Interpretation of human movement through a system of symbols.
(All the texts of this project were write in Catalan). Dance is a form of expression that makes use of the movement of the body, with or without music, to communicate. It is an art that is difficult to extrapolate and represent through a writing language, as is the score to music.
In spite of this, Rudolf von Laban, was the first to provide a complete system to the dance, raising the movements of the different parts of the body through various symbols and schemes, which can be interpreted by another person thanks to this set of symbologies, called Labanotation or Kinetography Laban.
The project proposes to go one step further and look for areas where movement is not choreographed or premeditated, providing another vision of this movement, thus making the movement of the body and its richness in the expressiveness of each step, as if it were a piece of dance. How do we write to hug a person, pedal a bicycle or have a coffee?
The methodology is based on the analysis and subsequent interpretation of this extensive system and how this can be extrapolated and accommodate other aspects beyond dance, following the logic and reliability of the system already created. As a result of this, questions and doubts arise about what movement is and how it can be captured to be reinterpreted. We also reflect on the extent to which these actions could be choreographed or pre-established.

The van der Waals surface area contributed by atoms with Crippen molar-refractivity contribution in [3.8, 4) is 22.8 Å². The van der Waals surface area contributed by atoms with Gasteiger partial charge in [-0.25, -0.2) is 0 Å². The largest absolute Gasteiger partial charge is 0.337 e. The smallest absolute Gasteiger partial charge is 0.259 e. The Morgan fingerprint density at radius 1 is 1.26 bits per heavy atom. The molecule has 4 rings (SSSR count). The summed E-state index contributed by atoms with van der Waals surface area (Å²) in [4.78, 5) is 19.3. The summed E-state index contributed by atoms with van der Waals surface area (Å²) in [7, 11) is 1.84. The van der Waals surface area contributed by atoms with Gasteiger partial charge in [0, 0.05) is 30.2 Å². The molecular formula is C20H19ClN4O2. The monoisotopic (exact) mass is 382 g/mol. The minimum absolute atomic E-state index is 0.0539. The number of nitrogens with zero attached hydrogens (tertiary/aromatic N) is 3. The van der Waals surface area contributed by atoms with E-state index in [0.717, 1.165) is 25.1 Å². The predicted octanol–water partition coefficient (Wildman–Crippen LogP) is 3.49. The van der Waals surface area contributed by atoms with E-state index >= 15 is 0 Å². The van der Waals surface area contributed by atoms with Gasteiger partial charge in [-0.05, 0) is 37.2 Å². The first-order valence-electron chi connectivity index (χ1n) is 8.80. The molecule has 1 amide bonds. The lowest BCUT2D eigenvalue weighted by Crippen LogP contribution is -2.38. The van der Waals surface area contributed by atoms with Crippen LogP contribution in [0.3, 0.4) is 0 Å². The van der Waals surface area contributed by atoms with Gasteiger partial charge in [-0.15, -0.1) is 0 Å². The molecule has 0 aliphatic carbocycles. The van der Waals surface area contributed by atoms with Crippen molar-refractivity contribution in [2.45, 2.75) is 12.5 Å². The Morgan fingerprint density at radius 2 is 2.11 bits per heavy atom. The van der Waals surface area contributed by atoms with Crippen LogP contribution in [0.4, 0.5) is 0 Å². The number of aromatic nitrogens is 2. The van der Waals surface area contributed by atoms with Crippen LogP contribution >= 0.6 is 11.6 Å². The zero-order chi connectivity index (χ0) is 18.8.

The project analyses human movement through a registration system, the Labanotation, which allows us to provide different visions of it -especially in the most internalised and, therefore, most forgotten movements- and a different way of analysing them.
The fact of finding a system that allows the registration of all the danced movement, and that also opens up a wide range of possibilities for us to note down all the possibilities of the movement, brings us many interesting questions. It can bring us new visions about the movement, especially a series of movements that perhaps acquire more importance with these visions, such as the banalities of the day to day, giving importance to the acts that we do without wanting or that we have fully internalized.
If we talk about movement, we have to talk about an audiovisual format. With this format, we reach many of the aspects of movement that with other static elements may fall short. In addition, we can easily structure a narrative line with approach, knot and denouement. In this way, by superimposing the Laban notation system, the audiovisual piece acquires a new status and a new reading outside of what we are used to visualizing these formats.
Following this audiovisual piece, we have thought of a physical format that at the same time serves to make a constellation of objects, to enrich the project in all its globality. Thus, the formed poster provides a brushstroke of what the audiovisual piece treats and at the same time complements it, following the same mechanics as the audiovisual; the movement with its consequent translation into the Laban notation system.
The function of this physical or "static" format is to break down the relevant movements that appear in the audiovisual document and to understand the notation of that movement through explanations and guidelines that help to understand the physical and audiovisual format and, as a whole, the entire project.
On the other hand, the compilation of the notations and part of the explanations about the Labanotation form another compilation piece.